The Trump administration has allowed struggling oil and gas company Chesapeake Energy Corp. to suspend production from more than 100 federal drilling leases without losing ownership of the assets since the outbreak of the coronavirus, according to a federal database.
The assistance for the cash-strapped shale pioneer, which is widely expected to become the biggest U.S. oil and gas company to go bankrupt since the health crisis hit the global economy, accounts for nearly a third of the lease suspensions granted by the U.S. government in the last two months.
Companies typically are required to forfeit their leases if they stop working on them.
Company officials did not immediately respond to a request for comment.
The U.S. Bureau of Land Management (BLM), which oversees drilling on federal lands, has been approving individual requests for lease suspensions and royalty reductions to help companies weather low energy prices.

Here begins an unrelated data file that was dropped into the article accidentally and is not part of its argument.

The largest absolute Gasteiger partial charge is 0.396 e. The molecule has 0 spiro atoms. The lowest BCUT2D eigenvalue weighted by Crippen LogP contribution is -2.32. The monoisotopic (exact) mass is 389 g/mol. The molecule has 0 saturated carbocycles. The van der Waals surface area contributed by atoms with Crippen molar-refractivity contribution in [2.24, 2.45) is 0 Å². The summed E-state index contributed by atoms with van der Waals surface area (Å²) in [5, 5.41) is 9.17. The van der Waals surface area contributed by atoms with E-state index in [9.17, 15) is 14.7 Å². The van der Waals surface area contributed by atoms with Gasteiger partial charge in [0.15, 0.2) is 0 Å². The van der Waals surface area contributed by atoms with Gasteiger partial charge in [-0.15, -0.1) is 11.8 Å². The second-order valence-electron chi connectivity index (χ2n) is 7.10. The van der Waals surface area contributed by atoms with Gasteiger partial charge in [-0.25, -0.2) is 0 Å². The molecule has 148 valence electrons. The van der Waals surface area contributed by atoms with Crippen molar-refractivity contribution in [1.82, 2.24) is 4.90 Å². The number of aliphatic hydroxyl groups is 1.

While suspensions allow companies to stop producing without losing their leases, companies are still required to make rent payments. BLM has approved more than 350 lease suspensions related to fallout from the pandemic, according to the agency's online database, LR2000.
Chesapeake applied for the lease suspensions in late April and had received 108 approvals by mid-May, according to an analysis of the data by the conservation group Center for Western Priorities.
Most of the suspensions expire on July 1. BLM allows suspensions to be extended "if conditions so warrant," though it was unclear whether that policy would extend to a company in bankruptcy.
BLM officials were not immediately available for comment.
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